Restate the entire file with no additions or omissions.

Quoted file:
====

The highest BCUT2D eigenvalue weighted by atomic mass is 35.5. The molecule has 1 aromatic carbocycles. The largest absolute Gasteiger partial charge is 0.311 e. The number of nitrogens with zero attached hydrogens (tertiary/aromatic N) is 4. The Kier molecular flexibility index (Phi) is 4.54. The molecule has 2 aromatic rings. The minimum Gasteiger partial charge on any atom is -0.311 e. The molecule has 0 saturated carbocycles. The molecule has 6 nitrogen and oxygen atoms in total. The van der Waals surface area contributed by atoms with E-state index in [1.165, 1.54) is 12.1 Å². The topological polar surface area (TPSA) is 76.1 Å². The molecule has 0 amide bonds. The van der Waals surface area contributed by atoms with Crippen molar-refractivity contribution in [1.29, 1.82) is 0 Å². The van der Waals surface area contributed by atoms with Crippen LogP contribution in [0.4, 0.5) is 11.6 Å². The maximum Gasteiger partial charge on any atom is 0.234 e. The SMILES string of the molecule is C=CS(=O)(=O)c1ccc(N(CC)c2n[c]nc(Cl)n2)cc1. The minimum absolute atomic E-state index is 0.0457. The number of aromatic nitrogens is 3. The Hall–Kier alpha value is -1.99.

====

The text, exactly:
The highest BCUT2D eigenvalue weighted by atomic mass is 35.5. The molecule has 1 aromatic carbocycles. The largest absolute Gasteiger partial charge is 0.311 e. The number of nitrogens with zero attached hydrogens (tertiary/aromatic N) is 4. The Kier molecular flexibility index (Phi) is 4.54. The molecule has 2 aromatic rings. The minimum Gasteiger partial charge on any atom is -0.311 e. The molecule has 0 saturated carbocycles. The molecule has 6 nitrogen and oxygen atoms in total. The van der Waals surface area contributed by atoms with E-state index in [1.165, 1.54) is 12.1 Å². The topological polar surface area (TPSA) is 76.1 Å². The molecule has 0 amide bonds. The van der Waals surface area contributed by atoms with Crippen molar-refractivity contribution in [1.29, 1.82) is 0 Å². The van der Waals surface area contributed by atoms with Crippen LogP contribution in [0.4, 0.5) is 11.6 Å². The maximum Gasteiger partial charge on any atom is 0.234 e. The SMILES string of the molecule is C=CS(=O)(=O)c1ccc(N(CC)c2n[c]nc(Cl)n2)cc1. The minimum absolute atomic E-state index is 0.0457. The number of aromatic nitrogens is 3. The Hall–Kier alpha value is -1.99.